Epiphany is the coming of wisdom. It is the coming of the wise men, who come to do what is right, and salutary, and accept the gift of the coming king. They are not just aware that they will be changed, they have traveled afar, says the song, leaving status and name, leaving power and majesty behind in order to receive a gift from god, the same gift that we have received and continue to receive every day, the child in the manger who is the man on the cross who is the light in the darkness, and freedom from fear.
How do we receive the same gift?
What do you get a people who have everything? I hope that it is the gift of wisdom. Wisdom will help us see that God’s gifts will change us, but always for the better. Wisdom will show us that the person sitting next to us is not the limit of our reach, we have neighbors and co-workers and each of them is a person who has everything.
But nobody has everything. Nobody has enough forgiveness. Everyone has a secret fear, a secret shame a secret desire. Everyone has a secret hole that they are trying to fill. Many of them try and fill that hole with stuff, with goods, with toys or food, or sex or power. Most of them, and us for that matter, try and fill that hole with control. We try and manage the world around us to suit ourselves so that we do not notice so much the hole we are trying to fill.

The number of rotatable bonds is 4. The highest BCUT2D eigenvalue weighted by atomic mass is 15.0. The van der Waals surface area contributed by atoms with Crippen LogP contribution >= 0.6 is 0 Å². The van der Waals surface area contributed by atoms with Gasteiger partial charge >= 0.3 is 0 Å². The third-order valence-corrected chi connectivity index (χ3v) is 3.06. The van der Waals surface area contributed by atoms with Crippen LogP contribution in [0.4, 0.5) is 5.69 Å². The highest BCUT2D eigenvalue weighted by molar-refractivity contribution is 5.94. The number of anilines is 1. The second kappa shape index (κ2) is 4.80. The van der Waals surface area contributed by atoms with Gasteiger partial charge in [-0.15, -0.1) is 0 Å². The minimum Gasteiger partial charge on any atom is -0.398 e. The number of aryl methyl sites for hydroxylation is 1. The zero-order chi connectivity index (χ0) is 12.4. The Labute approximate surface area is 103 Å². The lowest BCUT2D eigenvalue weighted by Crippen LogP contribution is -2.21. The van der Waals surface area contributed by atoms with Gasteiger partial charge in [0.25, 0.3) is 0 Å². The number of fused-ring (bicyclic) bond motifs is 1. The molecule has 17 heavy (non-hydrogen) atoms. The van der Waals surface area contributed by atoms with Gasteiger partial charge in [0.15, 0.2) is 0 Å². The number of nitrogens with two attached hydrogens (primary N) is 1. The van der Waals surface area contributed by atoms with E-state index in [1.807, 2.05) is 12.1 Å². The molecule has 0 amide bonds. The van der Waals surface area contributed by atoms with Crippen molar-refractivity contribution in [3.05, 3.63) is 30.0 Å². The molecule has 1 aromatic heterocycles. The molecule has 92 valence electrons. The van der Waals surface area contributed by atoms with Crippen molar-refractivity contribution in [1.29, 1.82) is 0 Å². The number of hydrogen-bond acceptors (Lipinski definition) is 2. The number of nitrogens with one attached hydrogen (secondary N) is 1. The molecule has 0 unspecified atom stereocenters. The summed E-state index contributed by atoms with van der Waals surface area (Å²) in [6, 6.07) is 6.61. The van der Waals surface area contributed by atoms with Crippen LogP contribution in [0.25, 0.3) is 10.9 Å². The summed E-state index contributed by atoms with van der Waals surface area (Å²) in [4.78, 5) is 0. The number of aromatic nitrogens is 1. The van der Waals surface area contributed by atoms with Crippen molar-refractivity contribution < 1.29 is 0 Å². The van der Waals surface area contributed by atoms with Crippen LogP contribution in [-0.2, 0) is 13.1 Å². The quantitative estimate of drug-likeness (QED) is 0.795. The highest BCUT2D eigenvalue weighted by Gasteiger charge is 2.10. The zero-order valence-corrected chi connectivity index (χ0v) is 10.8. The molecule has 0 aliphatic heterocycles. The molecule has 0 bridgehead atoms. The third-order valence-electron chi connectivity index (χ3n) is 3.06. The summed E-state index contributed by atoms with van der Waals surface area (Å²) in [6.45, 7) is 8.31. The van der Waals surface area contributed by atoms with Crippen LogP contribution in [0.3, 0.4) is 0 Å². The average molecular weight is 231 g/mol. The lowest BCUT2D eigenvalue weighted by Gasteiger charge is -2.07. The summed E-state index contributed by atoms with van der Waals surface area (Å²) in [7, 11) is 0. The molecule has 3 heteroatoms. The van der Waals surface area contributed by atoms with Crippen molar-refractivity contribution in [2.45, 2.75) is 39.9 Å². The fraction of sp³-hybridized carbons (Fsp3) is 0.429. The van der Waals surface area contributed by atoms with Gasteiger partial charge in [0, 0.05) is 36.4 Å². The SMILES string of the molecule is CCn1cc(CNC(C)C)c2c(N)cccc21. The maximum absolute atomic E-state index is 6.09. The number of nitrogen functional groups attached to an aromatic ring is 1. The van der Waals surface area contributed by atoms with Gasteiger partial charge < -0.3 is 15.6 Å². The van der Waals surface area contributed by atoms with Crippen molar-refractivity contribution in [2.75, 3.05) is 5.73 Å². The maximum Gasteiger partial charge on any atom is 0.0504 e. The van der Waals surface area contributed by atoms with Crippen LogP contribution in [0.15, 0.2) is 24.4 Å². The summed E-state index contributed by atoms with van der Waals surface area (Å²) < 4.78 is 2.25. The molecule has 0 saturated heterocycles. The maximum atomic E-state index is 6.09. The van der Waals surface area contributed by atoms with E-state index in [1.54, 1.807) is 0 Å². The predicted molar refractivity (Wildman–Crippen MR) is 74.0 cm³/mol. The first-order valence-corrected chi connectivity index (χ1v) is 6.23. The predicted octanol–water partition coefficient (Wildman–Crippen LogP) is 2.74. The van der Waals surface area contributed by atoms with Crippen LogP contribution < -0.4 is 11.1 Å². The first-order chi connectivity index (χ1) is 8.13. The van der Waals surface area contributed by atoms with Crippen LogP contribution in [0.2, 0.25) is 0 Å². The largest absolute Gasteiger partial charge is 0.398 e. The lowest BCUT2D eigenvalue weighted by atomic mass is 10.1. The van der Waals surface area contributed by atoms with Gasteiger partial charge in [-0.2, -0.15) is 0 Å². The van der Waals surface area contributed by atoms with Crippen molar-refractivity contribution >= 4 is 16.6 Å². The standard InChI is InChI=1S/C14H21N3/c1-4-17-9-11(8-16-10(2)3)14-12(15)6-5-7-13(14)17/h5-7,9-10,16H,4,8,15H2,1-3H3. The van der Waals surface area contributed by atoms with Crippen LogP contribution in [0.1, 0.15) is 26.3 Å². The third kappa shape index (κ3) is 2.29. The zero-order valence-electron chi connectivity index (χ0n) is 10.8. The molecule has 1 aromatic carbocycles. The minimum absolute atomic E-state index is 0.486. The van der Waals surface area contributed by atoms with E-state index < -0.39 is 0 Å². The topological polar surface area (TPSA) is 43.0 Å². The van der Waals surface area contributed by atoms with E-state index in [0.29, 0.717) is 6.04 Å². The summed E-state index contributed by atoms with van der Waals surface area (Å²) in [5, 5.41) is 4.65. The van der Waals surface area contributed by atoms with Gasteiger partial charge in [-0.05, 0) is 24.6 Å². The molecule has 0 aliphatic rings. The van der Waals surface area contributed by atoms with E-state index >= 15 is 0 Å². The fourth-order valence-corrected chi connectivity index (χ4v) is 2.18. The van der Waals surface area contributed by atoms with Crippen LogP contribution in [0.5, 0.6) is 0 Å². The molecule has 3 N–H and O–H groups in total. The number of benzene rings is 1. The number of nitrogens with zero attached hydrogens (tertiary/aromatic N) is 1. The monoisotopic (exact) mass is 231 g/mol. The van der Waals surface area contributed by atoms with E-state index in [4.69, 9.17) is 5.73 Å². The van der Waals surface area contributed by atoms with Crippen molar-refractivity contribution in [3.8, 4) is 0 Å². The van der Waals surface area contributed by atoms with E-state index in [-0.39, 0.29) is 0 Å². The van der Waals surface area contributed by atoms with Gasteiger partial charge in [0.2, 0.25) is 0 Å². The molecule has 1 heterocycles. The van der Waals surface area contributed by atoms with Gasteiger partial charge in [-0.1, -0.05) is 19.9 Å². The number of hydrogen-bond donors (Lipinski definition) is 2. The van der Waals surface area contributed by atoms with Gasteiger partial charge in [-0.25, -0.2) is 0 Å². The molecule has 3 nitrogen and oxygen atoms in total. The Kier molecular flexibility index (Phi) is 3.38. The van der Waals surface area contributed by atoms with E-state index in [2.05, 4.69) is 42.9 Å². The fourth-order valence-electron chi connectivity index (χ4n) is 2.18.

You cannot control the only gift that can fill that hole. You simply have to accept it and know that what happens next is a good thing, something God meant for you, something right, something salutary, at all times, and in all places.
Happy Epiphany, may the wisdom of God be with you in the coming of the wise men who dropped everything they had held dear to bring the newborn king their gifts, their homage, even Myrrh, which I still do not completely get but I know is right, and salutary.
Jesus said, “Truly I tell you, there is no one who has left house or brothers or sisters or mother or father or children or fields, for my sake and for the sake of the good news, 30 who will not receive a hundredfold now in this age—houses, brothers and sisters, mothers and children, and fields, with persecutions—and in the age to come eternal life.
The Holy Bible: New Revised Standard Version. 1989 (Mk 10:29–30). Nashville: Thomas Nelson Publishers.